In the end, many classified documents were found in the office.
"[Corcoran] recounted that several Trump aides had told him to search the storage room because that was where all the materials that had been brought from the White House at the end of Trump’s presidency ended up being deposited," reported Lowell.
"Corcoran found 38 classified documents in the storage room. He then asked whether he should search anywhere else but was steered away, he told associates. Corcoran never searched Trump’s office and told prosecutors that the 38 papers were the extent of the material at Mar-a-Lago."
The mystery that Wallace's guests tried to get to the bottom of was, who was it who steered Corcoran away from them?
"It's like the game of Clue," she said, "where we are out of other characters. Who would have lied to Evan Corcoran?"
Wallace spoke with Washington Post reporter Carol Leonnig, who had previously been on the show to discuss Trump's "long history of mishandling classified documents."
"When you separate the things in the boxes, it's at the heart of the classified materials case, and the movement and relocation and obfuscation about the location of the boxes and their contents is at the heart of the obstruction case," Wallace said.
She read the Justice Department filing that specifically cited Corcoran being told the documents were in "one location, a storage room at the premises."
Wallace compared it to a game of Clue, with characters aiming to mislead Corcoran from finding the truth.
"There are a lot of lawyers in town who say they know how they would have done it if they had to search for classified records to comply with an FBI subpoena, and the way to do that was to ask their client where are all the possible places the materials could be?" said Leonnig.
"It's not clear if Corcoran had that direct conversation with Donald Trump, although it's possible. I think I'd like to flip this on its head a little bit and say it's been clear for many, many months that Jack Smith is working towards making some charging decisions and is likely going to bring charges."
She cited two things that Smith must establish: Firstly, if Trump worked indirectly or directly to keep the government from getting the records, and secondly that he knew what he was doing and knew classified materials were in the collection.
"The two things are critical to bringing the kind of charges that are being considered now and mentioned in government pleadings," Leonnig continued. "And Evan Corcoran — what is it Evan Corcoran was told? Sources have told to us over and over again he was consistently advised by all staff to Donald Trump that the only place records were kept that had been shipped from the White House, and the only place where records that might have classification markings could be, was the same place. That storage closet, inside a larger storage room, where other items like vodka and pastry dough were kept.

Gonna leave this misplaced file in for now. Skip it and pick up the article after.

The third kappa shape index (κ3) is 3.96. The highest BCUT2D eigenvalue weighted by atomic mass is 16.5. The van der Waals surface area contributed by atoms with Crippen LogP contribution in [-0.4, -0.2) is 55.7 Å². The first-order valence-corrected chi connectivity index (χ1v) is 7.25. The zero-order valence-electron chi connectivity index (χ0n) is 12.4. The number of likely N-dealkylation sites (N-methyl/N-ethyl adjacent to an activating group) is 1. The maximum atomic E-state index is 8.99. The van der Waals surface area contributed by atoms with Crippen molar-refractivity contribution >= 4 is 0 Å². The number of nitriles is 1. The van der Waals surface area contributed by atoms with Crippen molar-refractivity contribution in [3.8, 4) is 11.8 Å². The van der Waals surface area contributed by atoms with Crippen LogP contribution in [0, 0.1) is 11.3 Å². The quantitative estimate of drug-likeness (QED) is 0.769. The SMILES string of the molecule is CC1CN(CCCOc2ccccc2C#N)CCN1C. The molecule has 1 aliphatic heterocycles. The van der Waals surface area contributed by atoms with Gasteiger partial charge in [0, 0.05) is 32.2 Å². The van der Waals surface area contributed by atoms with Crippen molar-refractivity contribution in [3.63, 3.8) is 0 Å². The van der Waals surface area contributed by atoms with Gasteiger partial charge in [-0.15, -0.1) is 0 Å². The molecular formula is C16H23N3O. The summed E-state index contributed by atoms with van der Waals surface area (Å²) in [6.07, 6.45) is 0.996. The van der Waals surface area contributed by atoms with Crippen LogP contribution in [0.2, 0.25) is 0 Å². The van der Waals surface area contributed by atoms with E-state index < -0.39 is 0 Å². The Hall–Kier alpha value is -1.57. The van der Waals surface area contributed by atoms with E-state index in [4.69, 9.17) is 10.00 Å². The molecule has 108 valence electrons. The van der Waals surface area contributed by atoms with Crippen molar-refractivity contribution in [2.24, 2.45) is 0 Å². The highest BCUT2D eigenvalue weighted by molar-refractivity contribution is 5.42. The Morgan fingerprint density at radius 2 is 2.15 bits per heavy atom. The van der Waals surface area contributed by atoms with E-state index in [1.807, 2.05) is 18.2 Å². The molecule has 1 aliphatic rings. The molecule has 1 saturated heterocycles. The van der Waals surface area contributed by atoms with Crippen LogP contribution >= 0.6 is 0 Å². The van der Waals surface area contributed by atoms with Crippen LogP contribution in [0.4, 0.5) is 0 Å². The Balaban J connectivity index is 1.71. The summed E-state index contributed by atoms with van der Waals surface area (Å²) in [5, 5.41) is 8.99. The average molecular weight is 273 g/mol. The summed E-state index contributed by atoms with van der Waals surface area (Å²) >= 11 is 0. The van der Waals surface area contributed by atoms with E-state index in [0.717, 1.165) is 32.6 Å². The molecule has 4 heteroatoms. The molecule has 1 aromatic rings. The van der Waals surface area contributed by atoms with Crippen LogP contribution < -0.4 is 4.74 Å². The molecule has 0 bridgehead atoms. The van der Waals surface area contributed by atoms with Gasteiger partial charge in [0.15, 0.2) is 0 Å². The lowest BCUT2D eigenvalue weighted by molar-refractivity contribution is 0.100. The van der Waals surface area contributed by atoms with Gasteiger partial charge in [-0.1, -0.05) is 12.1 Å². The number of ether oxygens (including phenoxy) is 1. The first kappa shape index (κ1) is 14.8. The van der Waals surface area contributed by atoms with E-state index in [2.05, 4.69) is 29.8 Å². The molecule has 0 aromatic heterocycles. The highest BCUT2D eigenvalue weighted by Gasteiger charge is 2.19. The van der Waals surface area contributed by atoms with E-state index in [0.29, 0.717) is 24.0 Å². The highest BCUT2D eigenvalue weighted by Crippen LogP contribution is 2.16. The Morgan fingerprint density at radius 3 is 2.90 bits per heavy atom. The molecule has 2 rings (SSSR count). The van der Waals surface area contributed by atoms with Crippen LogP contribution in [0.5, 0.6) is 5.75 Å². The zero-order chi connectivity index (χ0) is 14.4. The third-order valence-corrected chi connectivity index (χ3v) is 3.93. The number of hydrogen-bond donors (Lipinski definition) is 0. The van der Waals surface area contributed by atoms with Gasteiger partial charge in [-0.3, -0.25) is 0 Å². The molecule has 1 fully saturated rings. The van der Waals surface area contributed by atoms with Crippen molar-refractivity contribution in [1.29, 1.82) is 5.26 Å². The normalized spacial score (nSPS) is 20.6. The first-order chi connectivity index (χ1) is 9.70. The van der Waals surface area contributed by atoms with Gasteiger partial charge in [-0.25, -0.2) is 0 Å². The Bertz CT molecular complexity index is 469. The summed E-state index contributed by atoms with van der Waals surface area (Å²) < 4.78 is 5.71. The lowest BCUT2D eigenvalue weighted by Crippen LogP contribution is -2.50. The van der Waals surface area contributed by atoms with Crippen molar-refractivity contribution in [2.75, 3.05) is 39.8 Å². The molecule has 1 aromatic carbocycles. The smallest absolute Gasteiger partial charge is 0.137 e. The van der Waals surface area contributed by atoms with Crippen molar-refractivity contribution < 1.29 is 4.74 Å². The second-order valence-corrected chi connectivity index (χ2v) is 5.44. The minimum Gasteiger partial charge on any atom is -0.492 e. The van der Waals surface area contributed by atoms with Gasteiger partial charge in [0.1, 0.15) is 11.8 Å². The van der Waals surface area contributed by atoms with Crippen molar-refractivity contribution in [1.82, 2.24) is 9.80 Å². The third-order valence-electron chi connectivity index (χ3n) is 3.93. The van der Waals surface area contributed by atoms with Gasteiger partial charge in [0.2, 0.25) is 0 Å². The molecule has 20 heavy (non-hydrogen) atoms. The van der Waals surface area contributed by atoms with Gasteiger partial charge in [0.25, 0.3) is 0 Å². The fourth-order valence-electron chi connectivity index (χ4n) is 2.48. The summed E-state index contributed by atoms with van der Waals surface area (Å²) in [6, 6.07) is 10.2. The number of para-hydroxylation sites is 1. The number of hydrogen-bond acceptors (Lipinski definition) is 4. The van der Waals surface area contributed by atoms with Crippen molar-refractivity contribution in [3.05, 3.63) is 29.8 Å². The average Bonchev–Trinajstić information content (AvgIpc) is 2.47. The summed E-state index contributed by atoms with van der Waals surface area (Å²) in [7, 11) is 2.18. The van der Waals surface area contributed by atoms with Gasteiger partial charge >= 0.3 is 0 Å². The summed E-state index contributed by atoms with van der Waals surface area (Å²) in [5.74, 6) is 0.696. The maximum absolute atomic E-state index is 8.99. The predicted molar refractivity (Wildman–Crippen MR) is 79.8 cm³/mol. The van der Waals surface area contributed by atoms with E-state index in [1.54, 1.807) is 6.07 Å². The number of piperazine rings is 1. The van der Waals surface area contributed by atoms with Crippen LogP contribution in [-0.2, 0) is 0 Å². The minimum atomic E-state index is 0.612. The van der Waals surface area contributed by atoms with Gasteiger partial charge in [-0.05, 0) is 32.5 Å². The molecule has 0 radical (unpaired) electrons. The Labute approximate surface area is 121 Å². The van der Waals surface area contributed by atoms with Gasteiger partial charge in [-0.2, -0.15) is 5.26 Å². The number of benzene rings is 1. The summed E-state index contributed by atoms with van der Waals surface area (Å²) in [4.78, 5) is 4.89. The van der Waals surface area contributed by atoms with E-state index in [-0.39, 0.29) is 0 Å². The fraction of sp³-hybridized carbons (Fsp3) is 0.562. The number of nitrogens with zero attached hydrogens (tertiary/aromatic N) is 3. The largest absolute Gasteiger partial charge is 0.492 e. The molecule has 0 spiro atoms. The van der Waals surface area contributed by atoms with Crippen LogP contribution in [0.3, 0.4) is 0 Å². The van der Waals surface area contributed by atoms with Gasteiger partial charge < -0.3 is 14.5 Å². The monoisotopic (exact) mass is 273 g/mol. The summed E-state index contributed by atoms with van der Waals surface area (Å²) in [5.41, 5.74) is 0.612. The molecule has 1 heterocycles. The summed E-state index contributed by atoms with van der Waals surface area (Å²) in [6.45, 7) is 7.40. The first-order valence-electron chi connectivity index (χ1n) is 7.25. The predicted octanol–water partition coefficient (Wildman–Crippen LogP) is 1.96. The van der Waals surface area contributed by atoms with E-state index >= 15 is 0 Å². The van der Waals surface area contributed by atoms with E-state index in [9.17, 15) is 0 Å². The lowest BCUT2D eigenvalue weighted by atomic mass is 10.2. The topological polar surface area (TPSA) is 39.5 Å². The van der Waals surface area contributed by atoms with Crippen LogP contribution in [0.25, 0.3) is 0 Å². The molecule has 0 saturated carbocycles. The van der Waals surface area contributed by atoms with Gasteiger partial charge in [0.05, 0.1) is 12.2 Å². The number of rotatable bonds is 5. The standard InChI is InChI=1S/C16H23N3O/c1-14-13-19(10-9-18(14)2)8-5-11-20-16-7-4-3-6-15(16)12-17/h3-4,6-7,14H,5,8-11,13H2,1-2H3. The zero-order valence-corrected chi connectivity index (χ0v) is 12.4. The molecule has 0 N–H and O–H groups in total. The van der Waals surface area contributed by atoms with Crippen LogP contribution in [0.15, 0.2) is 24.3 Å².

"But in that closet was where those documents could be. So, who told Evan Corcoran that? Most lawyers say I would have asked my client, 'where else do I look?' We don't know that Donald Trump directly told Evan Corcoran this, but Jack Smith is piecing together who told Evan Corcoran and who told those people. Many, many staff advised Corcoran that's the only place you need to look."
The Post also reported that Trump and his aides had a dress rehearsal for moving the boxes of documents in May 2022.
Wallace played clips of Trump telling Sean Hannity and Kaitlan Collins that he had the right to take documents from the White House so he could look through them and show them to whoever he wanted.
"There's no denial," Wallace said. "His defense is he had the right to do it."
Former federal prosecutor Harry Litman stepped into Wallace's debate and questioned, "Who could possibly issue the ultimate orders that would make (Trump's personal aide) Walt Nauta or Corcoran look in the storage room, I think there's only one person here when a subpoena has been received in response to who would take it on their shoulders."
Litman said that it's clear Corcoran was likely asked in the grand jury who told him that the documents were only in one place. He added he thinks the grand jury would still be sitting if that question hadn''t been answered.
See the full conversation in the video at this link.
Many people told Evan Corcoran the Trump closet is the only place you need to look: WaPo reporter